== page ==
And after that, 2002, the real-world kind of caught up with me, and I got a new job, albeit in a calmer, more creatively sustaining environment – a bookshop. I moved in with my future wife, and things took me away from writing for a while. Being away from writing, I felt I couldn’t rightly publish 876, so I backburned that project. Creatively I went through something of a transformation, and it was a painful process; one I both embraced and fought against – I founded the online T-shirt company, T-shirt Terrorist, which was later to become my full-time profession and focal creative outlet, but I kept hacking away at poetry, none of it really working, until somehow, in 2007, something in me calmed or shifted, and I found I was able to balance my focus between T-shirt design and poetry.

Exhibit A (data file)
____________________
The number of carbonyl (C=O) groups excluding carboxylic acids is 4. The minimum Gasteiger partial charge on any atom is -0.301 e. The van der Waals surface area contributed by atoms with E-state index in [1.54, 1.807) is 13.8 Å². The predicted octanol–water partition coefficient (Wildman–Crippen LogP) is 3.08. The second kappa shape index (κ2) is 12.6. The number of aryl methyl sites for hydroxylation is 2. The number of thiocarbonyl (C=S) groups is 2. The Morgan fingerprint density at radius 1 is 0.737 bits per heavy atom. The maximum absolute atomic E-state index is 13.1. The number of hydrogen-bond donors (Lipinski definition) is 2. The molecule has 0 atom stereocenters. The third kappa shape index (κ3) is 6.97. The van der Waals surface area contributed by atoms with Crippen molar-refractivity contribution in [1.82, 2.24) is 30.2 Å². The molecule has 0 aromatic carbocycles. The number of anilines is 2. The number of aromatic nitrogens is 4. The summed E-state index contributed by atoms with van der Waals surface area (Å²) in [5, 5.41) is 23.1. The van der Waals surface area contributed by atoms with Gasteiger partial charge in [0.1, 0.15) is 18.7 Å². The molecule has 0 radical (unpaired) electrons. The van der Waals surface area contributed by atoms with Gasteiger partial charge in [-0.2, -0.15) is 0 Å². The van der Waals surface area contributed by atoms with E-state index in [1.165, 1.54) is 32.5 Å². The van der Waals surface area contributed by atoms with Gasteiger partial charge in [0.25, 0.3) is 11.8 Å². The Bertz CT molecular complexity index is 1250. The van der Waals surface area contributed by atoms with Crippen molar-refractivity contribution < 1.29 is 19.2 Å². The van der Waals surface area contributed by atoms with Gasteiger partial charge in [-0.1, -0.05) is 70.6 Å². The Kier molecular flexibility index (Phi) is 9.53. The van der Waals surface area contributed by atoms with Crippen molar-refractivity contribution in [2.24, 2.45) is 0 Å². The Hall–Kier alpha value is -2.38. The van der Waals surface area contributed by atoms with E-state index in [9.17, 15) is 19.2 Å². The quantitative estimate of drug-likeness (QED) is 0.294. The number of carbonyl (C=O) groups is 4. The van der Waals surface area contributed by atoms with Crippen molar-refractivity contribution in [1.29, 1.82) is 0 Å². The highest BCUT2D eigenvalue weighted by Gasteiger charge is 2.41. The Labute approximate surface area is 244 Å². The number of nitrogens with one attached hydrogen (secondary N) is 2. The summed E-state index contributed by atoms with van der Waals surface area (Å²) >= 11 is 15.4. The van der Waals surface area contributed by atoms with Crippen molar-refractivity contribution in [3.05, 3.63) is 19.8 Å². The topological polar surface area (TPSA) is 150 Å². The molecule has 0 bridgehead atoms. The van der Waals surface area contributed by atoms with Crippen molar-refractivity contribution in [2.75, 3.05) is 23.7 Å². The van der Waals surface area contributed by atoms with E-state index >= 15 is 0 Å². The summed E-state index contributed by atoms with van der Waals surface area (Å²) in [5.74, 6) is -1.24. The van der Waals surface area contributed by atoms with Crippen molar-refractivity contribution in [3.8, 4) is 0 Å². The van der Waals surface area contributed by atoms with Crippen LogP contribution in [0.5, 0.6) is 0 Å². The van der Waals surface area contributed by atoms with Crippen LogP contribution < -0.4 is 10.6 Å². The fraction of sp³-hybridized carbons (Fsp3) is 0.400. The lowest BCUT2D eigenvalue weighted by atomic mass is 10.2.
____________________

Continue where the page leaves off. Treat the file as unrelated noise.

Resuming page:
It was strange, both processes come from the same core, it seems, and I had to complete the build of the new form before being able to return to the previous, but once done I was then able to access both with the required intensity to produce decent work.
I don’t see any major change in the poetry contained in the two volumes – do you feel it has been a continuous flow? With 876, you dropped your first name, but with your new collection you have used it.